Actors Sues for Use of Performance in DVD
Brian McCabe, an actor, has sued Entertainment One and Swirl Films for selling DVDs of Community Service, a television show, that he had agreed to appear in and that he knew would be televised. McCabe claims that although he agreed to the airing of his performance on television, he did not give permission for it to be used in a subsequent DVD, CD or online. McCabe points to a damning email by a Swirl producer suggesting that the company "CAN NOT release this show on DVD because [McCabe] is in it and has NOT given us permission." McCabe claims common law copyright infringement, a violation of his right of publicity under New York's Civil Rights Law Section 51, and a Lanham Act false endorsement claim. The contract which is attached to the complaint has a handwritten note indicating that the $1,000 payment for his services did not include compensation for any future use of his performance on a "DVD, CD or online medium." Such uses would require an "additional fee." It seems likely that someone failed to read the handwritten note or to realize that not being able to distribute the performance in those media would be a major problem. Surprisingly, there is no breach of contract claim.
McCabe's common law copyright claim seems unlikely to succeed given the nature of his contribution as an actor to the television show. See, e.g., Garcia v. Google (9th Cir. 2015). The common law copyright claim under New York law should also be preempted by federal copyright law.
There is also a strong argument that the right of publicity claim should also be preempted by copyright law because the copryight owners are authorized to make and distribute the DVDs. Courts, however, are split on whether the right of publicity is preempted by copyright law and even if they think it sometimes is preempted, they are split on whether uses that exceed what is permissible under a governing contract can be preempted. For example, the Seventh Circuit held, in Toney v. L'Oreal (2005), that the use of a model's likeness beyond the time period allowed under her contract violated her right of publicity and was not preempted by copyright law.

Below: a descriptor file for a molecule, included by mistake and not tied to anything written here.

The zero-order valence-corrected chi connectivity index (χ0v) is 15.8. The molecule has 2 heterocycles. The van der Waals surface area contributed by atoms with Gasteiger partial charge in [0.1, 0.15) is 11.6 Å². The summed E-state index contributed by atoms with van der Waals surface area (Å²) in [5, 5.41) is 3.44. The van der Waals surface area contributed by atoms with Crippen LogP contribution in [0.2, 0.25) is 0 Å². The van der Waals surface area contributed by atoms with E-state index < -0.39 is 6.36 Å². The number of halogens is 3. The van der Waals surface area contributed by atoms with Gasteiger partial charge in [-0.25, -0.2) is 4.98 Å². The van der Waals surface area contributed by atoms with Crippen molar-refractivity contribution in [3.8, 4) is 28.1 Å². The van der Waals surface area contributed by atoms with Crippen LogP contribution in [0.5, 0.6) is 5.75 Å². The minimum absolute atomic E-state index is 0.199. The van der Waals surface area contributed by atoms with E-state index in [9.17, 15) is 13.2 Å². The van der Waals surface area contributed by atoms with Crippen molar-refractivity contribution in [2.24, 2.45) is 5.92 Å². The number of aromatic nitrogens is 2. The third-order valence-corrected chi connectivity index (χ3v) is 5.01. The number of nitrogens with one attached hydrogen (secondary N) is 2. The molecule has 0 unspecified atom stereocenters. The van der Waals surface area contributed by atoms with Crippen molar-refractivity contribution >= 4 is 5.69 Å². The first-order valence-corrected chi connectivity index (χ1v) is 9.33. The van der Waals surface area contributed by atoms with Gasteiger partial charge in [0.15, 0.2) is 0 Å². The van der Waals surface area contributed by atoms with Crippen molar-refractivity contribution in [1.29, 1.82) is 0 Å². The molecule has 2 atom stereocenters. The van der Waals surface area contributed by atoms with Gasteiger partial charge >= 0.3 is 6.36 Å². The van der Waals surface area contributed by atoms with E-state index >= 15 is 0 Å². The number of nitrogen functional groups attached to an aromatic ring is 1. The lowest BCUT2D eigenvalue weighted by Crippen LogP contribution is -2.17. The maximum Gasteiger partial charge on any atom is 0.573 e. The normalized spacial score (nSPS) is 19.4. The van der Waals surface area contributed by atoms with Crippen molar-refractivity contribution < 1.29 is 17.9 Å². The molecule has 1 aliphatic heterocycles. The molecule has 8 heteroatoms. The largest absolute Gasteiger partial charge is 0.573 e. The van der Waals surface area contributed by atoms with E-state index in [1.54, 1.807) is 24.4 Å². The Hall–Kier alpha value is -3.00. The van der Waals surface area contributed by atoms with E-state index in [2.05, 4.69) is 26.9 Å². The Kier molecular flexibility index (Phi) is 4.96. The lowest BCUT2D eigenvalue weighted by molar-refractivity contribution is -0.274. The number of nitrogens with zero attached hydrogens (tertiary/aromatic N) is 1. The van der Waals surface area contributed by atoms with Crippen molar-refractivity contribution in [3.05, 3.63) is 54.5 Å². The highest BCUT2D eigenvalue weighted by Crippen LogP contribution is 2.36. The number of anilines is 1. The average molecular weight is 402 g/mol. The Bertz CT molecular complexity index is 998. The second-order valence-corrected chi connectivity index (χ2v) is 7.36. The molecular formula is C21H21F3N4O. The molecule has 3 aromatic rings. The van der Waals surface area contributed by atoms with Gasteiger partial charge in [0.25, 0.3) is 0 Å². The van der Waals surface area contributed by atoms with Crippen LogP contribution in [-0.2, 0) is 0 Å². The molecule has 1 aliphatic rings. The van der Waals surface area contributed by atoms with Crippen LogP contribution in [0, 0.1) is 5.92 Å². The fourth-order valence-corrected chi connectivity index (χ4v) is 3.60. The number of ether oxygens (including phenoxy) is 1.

Regardless of preemption here, the right of publicity claim has a number of other hurdles. McCabe initially agreed to perform and have his performance filmed and distributed by the defendants. This may be analyzed as consent. However, even if the initial capture and use of his likeness makes the use authorized generally, subsequent use on the DVD was not authorized. This use in excess of the scope of the "written consent" could provide the basis of a violation of Section 51.
Another possible hurdle under New York's statute is that the law only applies to uses for "advertising" or for "purposes of trade." There remains some uncertainty in New York law over whether for "purposes of trade" encompasses motion pictures or television shows. In this instance, where nothing appears to have been done to specifically exploit or trade off of McCabe's identity, a Section 51 claim is unlikely to fall under the trade-purposes requirement.
The false endorsement claim looks like a loser since he agreed to appear in the show and nothing about the dissemination of the DVD or elsewhere suggests any specific endorsement by any peformer, nor would consumers think it did.
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This book from Harvard University Press by Professor Jennifer Rothman traces the history and development of the right of publicity and its current collision course with individual liberty, free speech and copyright law.